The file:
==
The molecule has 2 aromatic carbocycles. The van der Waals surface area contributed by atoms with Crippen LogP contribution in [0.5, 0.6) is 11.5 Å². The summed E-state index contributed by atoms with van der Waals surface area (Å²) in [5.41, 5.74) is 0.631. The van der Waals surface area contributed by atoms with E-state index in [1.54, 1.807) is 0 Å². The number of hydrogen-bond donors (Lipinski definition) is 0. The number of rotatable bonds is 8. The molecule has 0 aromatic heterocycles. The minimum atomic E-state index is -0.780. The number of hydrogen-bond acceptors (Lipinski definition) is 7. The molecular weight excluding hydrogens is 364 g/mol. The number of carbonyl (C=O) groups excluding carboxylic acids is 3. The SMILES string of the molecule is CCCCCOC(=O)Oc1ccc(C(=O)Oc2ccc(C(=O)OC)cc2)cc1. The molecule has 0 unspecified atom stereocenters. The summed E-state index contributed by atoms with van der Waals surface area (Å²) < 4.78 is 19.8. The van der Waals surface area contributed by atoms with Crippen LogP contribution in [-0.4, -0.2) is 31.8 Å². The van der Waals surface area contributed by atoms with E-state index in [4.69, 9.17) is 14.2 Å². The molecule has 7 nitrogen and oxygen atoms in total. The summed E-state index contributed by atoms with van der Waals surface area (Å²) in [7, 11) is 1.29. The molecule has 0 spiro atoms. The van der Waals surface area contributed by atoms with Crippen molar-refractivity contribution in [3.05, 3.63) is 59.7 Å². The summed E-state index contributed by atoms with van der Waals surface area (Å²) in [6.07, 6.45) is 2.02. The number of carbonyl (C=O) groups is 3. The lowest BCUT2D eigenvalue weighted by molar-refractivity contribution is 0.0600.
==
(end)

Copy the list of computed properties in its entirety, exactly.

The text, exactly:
The molecule has 2 aromatic carbocycles. The van der Waals surface area contributed by atoms with Crippen LogP contribution in [0.5, 0.6) is 11.5 Å². The summed E-state index contributed by atoms with van der Waals surface area (Å²) in [5.41, 5.74) is 0.631. The van der Waals surface area contributed by atoms with E-state index in [1.54, 1.807) is 0 Å². The number of hydrogen-bond donors (Lipinski definition) is 0. The number of rotatable bonds is 8. The molecule has 0 aromatic heterocycles. The minimum atomic E-state index is -0.780. The number of hydrogen-bond acceptors (Lipinski definition) is 7. The molecular weight excluding hydrogens is 364 g/mol. The number of carbonyl (C=O) groups excluding carboxylic acids is 3. The SMILES string of the molecule is CCCCCOC(=O)Oc1ccc(C(=O)Oc2ccc(C(=O)OC)cc2)cc1. The molecule has 0 unspecified atom stereocenters. The summed E-state index contributed by atoms with van der Waals surface area (Å²) < 4.78 is 19.8. The van der Waals surface area contributed by atoms with Crippen LogP contribution in [-0.4, -0.2) is 31.8 Å². The van der Waals surface area contributed by atoms with E-state index in [4.69, 9.17) is 14.2 Å². The molecule has 7 nitrogen and oxygen atoms in total. The summed E-state index contributed by atoms with van der Waals surface area (Å²) in [7, 11) is 1.29. The molecule has 0 spiro atoms. The van der Waals surface area contributed by atoms with Crippen molar-refractivity contribution in [3.05, 3.63) is 59.7 Å². The summed E-state index contributed by atoms with van der Waals surface area (Å²) in [6.07, 6.45) is 2.02. The number of carbonyl (C=O) groups is 3. The lowest BCUT2D eigenvalue weighted by molar-refractivity contribution is 0.0600.